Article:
The Father and the Daughter

There once was a girl who looked so much like her
father that no one in the town could tell them apart.
Despite their difference in age (he was fifty-two and
she was twelve) not even the artists or the architects
could see that the girl’s head was much lower on the
horizon than her father’s.  The saddest part was that
the girl’s father was both a feared and hated man in
the community.  So wherever the girl went, people
would either walk in the opposite direction to avoid
her, or they would move aggressively toward her to
throw insults.

One day, the girl went to her mother (who was
white) and fell into her arms sobbing:  Mother,

Mother, why are people so cruel?  At which the
mother replied:  Stop crying!  What is it with you

men?  You are like children, expecting women to

see to your every need.  You men are all the same!


One summer he planted a tree.
It was young,
small as a rose bush.
We were intent on watching it.
We were young,
we wanted the fruit to come.

Father brought the coffee can outside,
paced between the tree and the backyard spigot.
We liked to watch him fill the can,
feed water to the little tree.
We liked to see the brown soil
blacken beneath his fingers.

Young trees keep their fruit inside
for so long.  You have to stay with them
for years before they’ll bear it.

When the first pear came
we forgot about the water,
the soil and the man
with the coffee can.
We could already taste its sweetness
through the hard, green skin.
It hung there new, like so
many curves we recognized.
Don’t touch
he said
don’t touch.

We listened at first, we obeyed
Because it was small then
easier to resist.
But later we saw
its size would fill up our hands
At night when he went away
we held it.

Finally the yellow ink took over,
the flesh was soft,
we became gentle.
Father decided it was time to pluck it,
he decided it was
time to eat.

Mother brought out the special plate,
the red one mottled with Chinese birds.
He placed the yellow pear on the red plate,
divided the fruit with a knife.

It lay there open like a flower,
a pale tropical thing with four
petals, keen with the smell of sugar.
Each one dripping juice, almost tears,
each one riven from the others,
so yellow against the red birds.

Choose one,
he said.
And we knew he would watch to see which one we chose.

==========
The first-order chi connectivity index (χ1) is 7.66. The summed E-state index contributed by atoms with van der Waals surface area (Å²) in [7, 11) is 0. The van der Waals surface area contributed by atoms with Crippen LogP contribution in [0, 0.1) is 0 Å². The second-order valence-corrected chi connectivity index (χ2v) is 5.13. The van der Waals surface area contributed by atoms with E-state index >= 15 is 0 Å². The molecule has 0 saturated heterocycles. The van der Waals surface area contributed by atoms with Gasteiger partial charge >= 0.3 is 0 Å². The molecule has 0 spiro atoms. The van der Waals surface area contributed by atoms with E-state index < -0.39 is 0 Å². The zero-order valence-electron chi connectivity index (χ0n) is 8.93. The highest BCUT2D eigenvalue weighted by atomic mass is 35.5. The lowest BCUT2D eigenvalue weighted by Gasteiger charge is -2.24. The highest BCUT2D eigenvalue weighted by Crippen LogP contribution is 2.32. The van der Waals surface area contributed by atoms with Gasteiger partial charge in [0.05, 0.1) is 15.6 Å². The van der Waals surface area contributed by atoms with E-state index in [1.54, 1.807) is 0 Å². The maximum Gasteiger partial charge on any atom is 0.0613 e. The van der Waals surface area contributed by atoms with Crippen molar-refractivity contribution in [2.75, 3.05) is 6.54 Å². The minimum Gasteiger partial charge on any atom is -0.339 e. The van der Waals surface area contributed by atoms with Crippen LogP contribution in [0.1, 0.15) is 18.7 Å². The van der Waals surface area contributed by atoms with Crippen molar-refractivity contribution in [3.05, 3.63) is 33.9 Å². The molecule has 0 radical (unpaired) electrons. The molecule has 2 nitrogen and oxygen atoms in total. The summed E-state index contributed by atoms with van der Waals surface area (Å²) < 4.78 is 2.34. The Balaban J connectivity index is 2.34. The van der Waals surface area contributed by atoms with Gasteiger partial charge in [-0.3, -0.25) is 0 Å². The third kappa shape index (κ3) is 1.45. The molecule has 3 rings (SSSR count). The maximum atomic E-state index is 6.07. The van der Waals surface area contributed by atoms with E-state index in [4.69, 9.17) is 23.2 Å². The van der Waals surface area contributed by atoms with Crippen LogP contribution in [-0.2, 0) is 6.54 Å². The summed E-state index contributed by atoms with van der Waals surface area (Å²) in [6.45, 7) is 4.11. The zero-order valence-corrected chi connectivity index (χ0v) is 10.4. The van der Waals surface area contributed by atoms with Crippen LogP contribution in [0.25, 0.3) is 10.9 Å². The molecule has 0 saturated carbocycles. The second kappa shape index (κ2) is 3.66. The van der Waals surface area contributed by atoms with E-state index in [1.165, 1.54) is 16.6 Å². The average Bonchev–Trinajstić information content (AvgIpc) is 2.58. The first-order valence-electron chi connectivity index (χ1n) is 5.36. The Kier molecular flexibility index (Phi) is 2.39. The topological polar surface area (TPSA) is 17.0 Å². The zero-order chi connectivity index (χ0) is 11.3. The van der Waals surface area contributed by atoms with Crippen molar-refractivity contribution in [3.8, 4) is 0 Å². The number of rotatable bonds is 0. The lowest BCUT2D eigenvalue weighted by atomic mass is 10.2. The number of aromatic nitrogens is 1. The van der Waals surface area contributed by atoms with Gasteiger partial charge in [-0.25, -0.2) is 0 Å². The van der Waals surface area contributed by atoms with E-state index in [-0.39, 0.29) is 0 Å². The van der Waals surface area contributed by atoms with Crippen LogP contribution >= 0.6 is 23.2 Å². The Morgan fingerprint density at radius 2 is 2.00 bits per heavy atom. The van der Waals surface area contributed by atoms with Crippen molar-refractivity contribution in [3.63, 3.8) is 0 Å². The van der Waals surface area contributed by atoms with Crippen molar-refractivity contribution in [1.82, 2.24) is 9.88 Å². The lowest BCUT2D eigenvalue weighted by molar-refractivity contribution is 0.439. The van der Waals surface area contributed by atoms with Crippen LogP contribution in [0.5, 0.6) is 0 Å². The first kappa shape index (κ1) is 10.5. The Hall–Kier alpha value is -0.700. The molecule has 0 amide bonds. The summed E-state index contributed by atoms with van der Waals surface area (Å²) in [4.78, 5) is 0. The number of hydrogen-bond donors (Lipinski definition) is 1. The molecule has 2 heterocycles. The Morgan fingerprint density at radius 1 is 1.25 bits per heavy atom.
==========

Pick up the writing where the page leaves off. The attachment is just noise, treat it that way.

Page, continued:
The old story echoed in the air,
he did not have to speak
to tell it. The story of the child
with the most honor
the one who saves the best
for her mother.
All of us fight
for the smallest piece.

Soon the fruit is gone,
eaten under his watchful eye.
Time to wait for the next one.
Mother rinses the plate,
shines the birds with her swift cloth.

Now he has cut the tree down.
He says it interferes with the plumbing.
Too many roots.
Mother is a bird flying.
Sister sends me fruit in the mail:
Apricots, cranberries, apples, plums.
We are young, small,
hungry as girls, hiding
our fruit in the cupboards.

Red Handkerchief


I am making this poem for you
in the manner of a handkerchief.
To shake at the sky, to fold
as your ship leaves the shore.

Red for the blood that races
distance. Veins arbitrary, blood
yours. Square for the shape
of limits and four-fold returns.

Cut from your mother’s dress,
its weave consoles you. Palm
sugar in the hem, for the sea
is harsh and you will be hungry.

If I asked, you would claim
not to need it.
Yet there it is in your pocket.
There it is hidden.

Rain.  You lean on the prow
 and dream of me: child with a mind
 like your own, child who might
write you a love poem.

How can you know that I’ll speak
a stranger’s language?
My poems more bright red
scraps than words you love?

Fever.  The sailors blow their noses
with their hands. Your hands are clean.
The red cloth, clean. But even in my poem,
mucus, raindrops, tears, the sea, darken it.


I am making this poem for myself
so that I might watch you
sail the long sea toward me.
Fifty years and what have you lost?

Red for the complicated body,
Veins arbitrary, blood ours.
A square resembles the four
of us eating at a table.

The weave of my grandmother’s dress.
Tears that perfumed her manly face
and hands. Sweat from your endless
forehead, swept clean by a storm.

If you asked, I would claim not to need it.
Yet here it is in my hands, here
it is written. I have wanted to be
this poem in another language.

I have wanted to be the handkerchief:
red hidden in the dark
of your suit, an organ working,
red for the black duration.